On Thursday, I finally had the opportunity to do something I've been hearing about and wanting to do since soon after my arrival here--visit Mother Teresa's Orphanage. This facility is run by a small group of Catholic nuns and it is much more than just an orphanage, but we'll get to that in a minute.
I had heard about Mother Teresa's from a couple of different sources. Ibrahim, the CSA guide who took us to Saint Macarious monastery and to Anafora, suggested it when he learned that I was more interested in volunteering than in finding a paid job. Then, one month, I forget which, it was the "Gold Basket" charity at the Maadi Women's Guild meeting. At each meeting, a representative from a charity comes and gives a brief presentation on the charity, and then a basket--a golden-colored one--is passed around, and all the money that is placed in the basket goes directly to the charity. When Mother Teresa's was featured, there was no representative of the charity. The sisters don't believe in asking anyone but God for help; they pray over their needs and trust that God will provide, but they don't go out and ask people for help. So the chairwoman of the MWG benevolence committee told us a bit about what the sisters do and a little about their known needs. I also learned at some point that Linda, one of the baby wash volunteers, goes to the orphanage as well. She invited me to go with her once, but I wasn't able to go that day, and then things were crazy with the bazaar and the holidays.
On Wednesday, I emailed Linda and asked her to let me know when she was going back to the orphanage. She replied that she was going the very next day. She had a couple of other volunteers who were going, too, and I was welcome to come along. She agreed to pick me up at CSA shortly after 10 on Thursday morning. When she arrived, in the company of Tami and Debbie, I found out that we needed to make a detour to rendezvous with a driver who would be hauling some cabinets up to the orphanage. When Linda was home over Christmas, she was able to raise some money for the orphanage, and the sisters had told her--after some coaxing--that they needed locking cabinets in which to store the children's clothing, and they need to have the orphanage painted in the spring. So the cabinets were being delivered Thursday, and Linda is holding on to the rest of the money until spring, when she will make it available for the sisters to pay local workers to paint the orphanage.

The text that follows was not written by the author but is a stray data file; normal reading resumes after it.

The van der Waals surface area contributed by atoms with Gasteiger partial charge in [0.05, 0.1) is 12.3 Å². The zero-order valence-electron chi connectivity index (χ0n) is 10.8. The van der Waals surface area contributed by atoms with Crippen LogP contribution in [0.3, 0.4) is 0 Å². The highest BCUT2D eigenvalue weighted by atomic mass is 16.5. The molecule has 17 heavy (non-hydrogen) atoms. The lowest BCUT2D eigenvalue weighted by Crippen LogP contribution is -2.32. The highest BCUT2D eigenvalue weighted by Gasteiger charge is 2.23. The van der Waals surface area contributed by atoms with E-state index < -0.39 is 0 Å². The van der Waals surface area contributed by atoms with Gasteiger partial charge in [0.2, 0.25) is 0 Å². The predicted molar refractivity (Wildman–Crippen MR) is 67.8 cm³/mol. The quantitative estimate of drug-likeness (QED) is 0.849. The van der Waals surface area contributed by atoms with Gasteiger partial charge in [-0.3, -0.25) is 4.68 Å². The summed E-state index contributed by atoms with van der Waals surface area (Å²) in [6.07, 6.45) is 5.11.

After our detour to allow the other driver to follow us, we got on the Autostrade for a few minutes. After taking the Al Mokattum exit, we immediately took a sharp left and were in Garbage City's narrow, fragrant streets. Just a few minutes later, we reached a point near the orphanage where the vehicle was blocked by an unwieldy trash truck. We decided to walk the rest of the way--just a couple minutes' walk--and let the other driver bring the cabinets whenever he could get through.
As we approached the closed gates, I was struck by how different the orphanage compound looked, even on the outside, from the surrounding area. The walls were smooth, the gates well-maintained. They swung open at our approach. Once inside the courtyard, the stench of Mokattum was muted by the wall (by the time we got into the buildings, you couldn't smell the trash at all anymore). We were greeted by one of the sisters, a woman who had gone blind due to the amount of time she spent sewing in poorly lighted conditions in Alexandria. After the greeting, we were allowed to roam freely through the compound. Linda had been right when she told me that the sisters don't keep track of volunteers, but rather, allow them to go wherever they feel they can be of the most help.
We crossed the well-swept courtyard and went up some stairs and into one of the buildings. The building seems to have been built without a central hallway. Instead, there are enclosed rooms on the right side of the passageway. On the left, the hallway itself is open to a series of large rooms. The first such room we came to was used as a playroom. A waist-high mesh wall had been constructed to block off the room itself from the open hallway. Around 20 small children, 2 workers, and 2 volunteers were in this makeshift playpen when we came by. We dropped off Debbie and Tami in this room, while Linda took me on a tour of the rest of the facility.
Linda showed me the large room, filled with cribs, on the same floor as the playroom. She showed me a small kitchen, which we walked through to get to an outdoor walkway. We walked down some steep stairs and crossed a small courtyard into another building. Not long after, we entered a large room. Linda walked through it to a smaller room in its corner, but I stopped to chat with the smiling Egyptian girl who greeted me. She was maybe 7 or 8 years old. I learned later that she probably was the daughter of one of the paid childcare workers. She seemed impressed that I was able to ask her name in Arabic, understand her response, and tell her my name. I used the pronunciation that is more common in this part of the world--DeBORah, rather than DEBorah--and she understood me the first time around. (If I use the English pronunciation, I often have to repeat it several times before it's understood.) After a couple of minutes, I followed Linda to the smaller room.